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Netflix’s 2018 documentary Weed The People argues that marijuana has been demonized by misinformation for the last century. Whether or not you choose to believe this, it is representative of a greater social conversation surrounding the drug. Some states have begun to legalize it, and it may only be a matter of time before this happens in Indiana.
The history of marijuana’s illegal status is complex in the United States and has uniquely affected the American economy. Proponents say that while it can be abused like any other mind-altering substance, it has positive benefits both for individuals and the greater public. With moderation in mind, a push for legalization may bring more positives than negatives to our country as a whole.
Seeing that states like Colorado and California have already legalized recreational use of the plant, additional uses for it have also made their way into the public. Hemp drinks and lotion can be found almost everywhere, and CBD became federally legal last year. What would the legalization of recreational marijuana use look like for Muncie, the state of Indiana, and for our country at large?
Personal and Community Health
A lot of arguments against cannabis revolve around its comparison to other drugs. However, many who argue against legalization do not actually know the effect that it has on individuals. The relaxing effects of using marijuana in small doses for short amounts of time stand in sharp contrast to the way that harder drugs affect you, including alcohol.
But to be completely fair, its personal effects have not been studied much. Reasonable proponents of legalization will argue that only adults should use it, since there do seem to be negative effects on youth development from cannabis. Still, researchers have generally concluded that the drug is less addictive and less lethal than drinking is.
Of course, a lot of these conversations get steered toward driving under the influence. This makes complete sense, as drunk driving accidents are a fairly common occurrence. But it is notable that marijuana-related driving incidents are rare. While nobody should be driving high, using this as an argument against legalization would conclude that other, legal drugs and alcohol, should also be outlawed, which is a claim that many people will not make.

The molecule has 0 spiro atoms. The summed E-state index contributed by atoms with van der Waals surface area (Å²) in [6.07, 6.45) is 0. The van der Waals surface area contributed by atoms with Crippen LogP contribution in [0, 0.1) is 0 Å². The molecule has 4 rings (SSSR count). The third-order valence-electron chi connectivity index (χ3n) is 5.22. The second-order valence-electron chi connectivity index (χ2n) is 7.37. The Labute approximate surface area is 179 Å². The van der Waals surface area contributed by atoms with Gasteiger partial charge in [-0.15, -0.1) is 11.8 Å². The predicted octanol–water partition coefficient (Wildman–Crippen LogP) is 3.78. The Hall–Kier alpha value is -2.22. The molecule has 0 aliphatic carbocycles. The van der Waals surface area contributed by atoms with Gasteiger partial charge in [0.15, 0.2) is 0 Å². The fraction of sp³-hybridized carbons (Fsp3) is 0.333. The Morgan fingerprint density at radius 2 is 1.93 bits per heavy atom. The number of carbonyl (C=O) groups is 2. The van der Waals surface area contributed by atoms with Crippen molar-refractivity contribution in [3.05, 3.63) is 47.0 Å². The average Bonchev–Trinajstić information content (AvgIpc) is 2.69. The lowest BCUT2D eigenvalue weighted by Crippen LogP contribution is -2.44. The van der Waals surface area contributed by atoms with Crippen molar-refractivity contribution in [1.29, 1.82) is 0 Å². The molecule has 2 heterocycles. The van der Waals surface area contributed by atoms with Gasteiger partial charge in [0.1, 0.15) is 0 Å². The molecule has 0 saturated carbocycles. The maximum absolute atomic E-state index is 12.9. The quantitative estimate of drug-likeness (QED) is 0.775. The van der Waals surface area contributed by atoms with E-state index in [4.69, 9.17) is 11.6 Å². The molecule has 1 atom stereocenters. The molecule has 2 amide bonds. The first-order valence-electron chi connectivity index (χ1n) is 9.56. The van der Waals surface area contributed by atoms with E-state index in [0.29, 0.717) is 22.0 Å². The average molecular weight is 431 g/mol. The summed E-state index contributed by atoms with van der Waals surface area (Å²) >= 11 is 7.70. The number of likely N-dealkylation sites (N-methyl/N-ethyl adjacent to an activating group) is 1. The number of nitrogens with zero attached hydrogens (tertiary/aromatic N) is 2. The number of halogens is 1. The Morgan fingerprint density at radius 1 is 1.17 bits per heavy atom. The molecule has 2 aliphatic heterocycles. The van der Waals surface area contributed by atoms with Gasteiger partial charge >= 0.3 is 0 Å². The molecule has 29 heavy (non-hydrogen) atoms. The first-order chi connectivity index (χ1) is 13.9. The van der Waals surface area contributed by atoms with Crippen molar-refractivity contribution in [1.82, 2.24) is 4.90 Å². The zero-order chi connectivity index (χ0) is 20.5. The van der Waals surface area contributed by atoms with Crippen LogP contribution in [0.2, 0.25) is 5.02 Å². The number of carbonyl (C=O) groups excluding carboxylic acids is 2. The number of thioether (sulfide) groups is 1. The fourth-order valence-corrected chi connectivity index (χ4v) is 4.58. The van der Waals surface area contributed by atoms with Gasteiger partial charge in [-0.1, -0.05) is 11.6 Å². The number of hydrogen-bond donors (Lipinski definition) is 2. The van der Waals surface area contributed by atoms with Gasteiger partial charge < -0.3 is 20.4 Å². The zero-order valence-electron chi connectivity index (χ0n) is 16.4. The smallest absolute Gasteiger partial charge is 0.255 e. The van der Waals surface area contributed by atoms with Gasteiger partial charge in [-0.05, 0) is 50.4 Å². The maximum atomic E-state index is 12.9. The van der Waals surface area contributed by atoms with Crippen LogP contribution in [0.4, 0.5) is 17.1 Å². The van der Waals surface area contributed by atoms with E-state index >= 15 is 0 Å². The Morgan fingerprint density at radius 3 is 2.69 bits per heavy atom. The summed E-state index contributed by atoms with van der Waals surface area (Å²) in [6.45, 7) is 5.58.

With the changing marijuana laws from state to state, the pros and cons can be hard to measure effectively on a greater level. Right now, marijuana possession of any kind is illegal in Indiana, even if individuals have bought it in Illinois or Michigan where it is legal. This also applies if you are just driving through the state with it in your car. But what if none of that mattered? How would it affect the local economy if it was completely legal?
Let us start with criminality. Possession of over 30 grams is a felony and anything less is a misdemeanor. This means that the state has to pay to punish people caught with large amounts of the drug. If it was legal, however, cannabis could offer a burgeoning business that circulates the money back into the economy. Instead, marijuana charges are costing billions of dollars in tax paying money each year.
Notably, Washington and Colorado have had tax revenues that greatly exceeded expectations, stemming directly from marijuana businesses. The jobs that would be created from these organizations is also something to consider. For this reason, it appears that the overall economic benefits outweigh the costs.
The medical benefits of marijuana have been known for a long time, but only recently have they become widely accepted by the public. There have long been states like Oregon and Washington in which medical marijuana was legal, but with CBD oil’s newfound legal status across the country, we have been able to further examine the medicinal use of the plant. This means that many Americans may receive medical treatment they could not previously find in modern medicine.
The drug also seems to have a positive effect on one of the greatest threats facing our country: the opioid crisis. In Colorado for instance, marijuana has been shown to be an effective fill-in for prescription painkillers. Thus, its demonization may be contributing to the opioid crisis, because people are only able to obtain harmful addictive painkillers from their doctors, which often come in the form of opioids.
Marijuana also has tangible benefits for anxiety. While it should not be the only way someone handles their problems, it could be a healthy part of a broader approach to stress management. Ideally this kind of regiment would also include exercise, eating well, and other forms of self-care. But in moderation, marijuana would fit nicely into this list.
This medicinal use of marijuana may only touch the surface of what benefits the drug may bring. Again, it has not been studied much. Right now, it seems that the benefits certainly outweigh the cons nationwide, though, and legalizing the drug could be an asset to Indiana in multiple ways.